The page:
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What is Classics?

The subject appeals and challenges in different ways throughout a pupil’s time at the school. From learning about beliefs about gods, life and death across the ancient world to translating Virgil from the original Latin; from analysing the heroic quality of Achilles to describing the beauty of a classical sculpture or studying the conflict between the Greek and Persian empires; Latin and Classical Civilisation offer great depth of study to enquiring minds.

Staff and facilities

There are four full-time Classics teachers.

The department has four dedicated classrooms and a departmental library. The departmental corridor contains models of the sanctuaries of Zeus at Olympia and the Acropolis in Athens, as well as dioramas showing the famous battles of Alexander the Great.

Subject time per 10-day cycle

  • First Year – one lesson with one 30-minute homework
  • Second and Third Year – three lessons with two 30-minute homeworks
  • GCSE – five lessons with three 30-minute homeworks
  • A-level – ten lessons with additional private study

Classics in the Lower School

First Years study the concepts of anthropomorphism and polytheism, then use the myths and legends of the ancient world to consider attitudes to worship, women and life after death. All the Second Years study Latin, using the Cambridge Latin course, which follows the journey of a young Roman from the ashes of Pompeii, through Roman Britain and, eventually, to Rome. Latin is a popular option subject in the Third Year.

Classics in Middle School and Sixth Form


Pupils can choose between Latin and Classical Civilisation or study both.

In GCSE Classics, pupils will examine ancient attitudes to myth and religion, looking in detail at the gods, heroes and men of the Greek and Roman world. They study the archaeology of the Mycenaean world.

GCSE Latin is a challenging and well-respected qualification where pupils will be taught to translate and appreciate the power and beauty of Roman literature in the original Latin.

The subject combines well with any modern language, but also with Humanities subjects (particularly Classical Civilisation) and English.

Students can then continue to study either or both subjects at A-level.


Classical Civilisation involves the study of a number of different aspects of the immense cultural achievements of Ancient Greece and Rome. We study two of the finest poems ever written in any language – Homer’s Iliad and Virgil’s Aeneid. Alongside this, in “Invention of the barbarian” and “Love and Relationships”, we will hear from such diverse authors as Herodotus, the first historian and Sappho, one of the few female voices from the ancient world. Pupils will enjoy tackling important questions in modern society through the prism of the ancient world.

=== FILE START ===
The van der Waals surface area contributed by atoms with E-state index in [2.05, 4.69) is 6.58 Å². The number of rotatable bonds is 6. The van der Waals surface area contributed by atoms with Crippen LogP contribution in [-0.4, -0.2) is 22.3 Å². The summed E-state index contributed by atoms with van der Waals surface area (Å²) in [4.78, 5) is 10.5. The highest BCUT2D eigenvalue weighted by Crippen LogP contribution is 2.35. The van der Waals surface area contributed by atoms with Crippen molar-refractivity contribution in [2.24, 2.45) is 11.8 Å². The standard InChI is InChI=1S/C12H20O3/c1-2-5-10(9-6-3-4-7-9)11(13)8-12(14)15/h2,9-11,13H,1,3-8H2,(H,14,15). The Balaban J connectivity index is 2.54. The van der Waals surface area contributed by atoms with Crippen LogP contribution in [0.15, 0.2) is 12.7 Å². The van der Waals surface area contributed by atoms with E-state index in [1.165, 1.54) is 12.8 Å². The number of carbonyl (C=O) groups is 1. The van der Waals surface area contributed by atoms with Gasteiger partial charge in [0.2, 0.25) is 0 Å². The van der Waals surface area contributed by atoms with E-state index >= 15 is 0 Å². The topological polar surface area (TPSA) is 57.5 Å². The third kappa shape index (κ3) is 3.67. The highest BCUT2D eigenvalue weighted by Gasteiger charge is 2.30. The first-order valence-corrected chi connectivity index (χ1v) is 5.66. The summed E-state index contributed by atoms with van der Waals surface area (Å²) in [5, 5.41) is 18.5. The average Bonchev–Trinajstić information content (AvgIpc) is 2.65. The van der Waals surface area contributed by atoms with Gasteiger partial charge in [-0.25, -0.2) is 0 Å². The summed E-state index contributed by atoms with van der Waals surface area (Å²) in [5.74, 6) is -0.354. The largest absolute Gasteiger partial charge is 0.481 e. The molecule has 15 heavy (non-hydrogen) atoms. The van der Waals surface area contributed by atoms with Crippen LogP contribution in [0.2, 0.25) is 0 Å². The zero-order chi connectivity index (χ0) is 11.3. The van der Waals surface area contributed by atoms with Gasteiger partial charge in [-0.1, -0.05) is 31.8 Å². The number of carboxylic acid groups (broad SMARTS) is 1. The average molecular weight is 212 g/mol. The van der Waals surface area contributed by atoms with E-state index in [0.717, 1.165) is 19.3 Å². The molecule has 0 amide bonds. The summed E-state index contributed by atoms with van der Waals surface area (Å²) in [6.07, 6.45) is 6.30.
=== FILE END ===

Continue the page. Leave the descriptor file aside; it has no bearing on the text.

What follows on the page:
A-level Latin is the culmination of many years’ study of the language. By this stage pupils will be translating original Latin, written two thousand years ago, with confidence and an emerging sensitivity. Pupils learn to appreciate Ovid’s rich humour, Virgil’s epic grandeur and Tacitus’ biting sarcasm.

Classical courses have become popular choices at university for many of our pupils.

Please consult the Sixth Form Handbook (pdf) for further information

Co-curricular activities

There are a number of clubs offered by the Classics department.

First Years can join Classics Club which gives pupils an opportunity to explore the ancient world through a variety of craft and other educational projects, such as animating Homer’s Odyssey in Lego, or building a scale model of the Parthenon!

The department also puts on an adaptation of an ancient Greek Tragedy in February with a cast drawn from the Lower Sixth. The most recent production was ‘Frogs’ in 2023.


In 2014 and 2018 the department took a large party of pupils from the Fourth Year upwards on a tour to Rome and the Bay of Naples. The pupils returned to the Italian capital in February 2023.

In 2016 the department took a party of 50 pupils on a tour of Greece, visiting Athens, Delphi and Olympia among other sites.

Classics trip to Greece in 2016

The Sixth Form have been on trips to the British Museum in London, Chatsworth House in Derbyshire and the Ashmolean Museum in Oxford. Regular theatre trips and museum visits are also offered.

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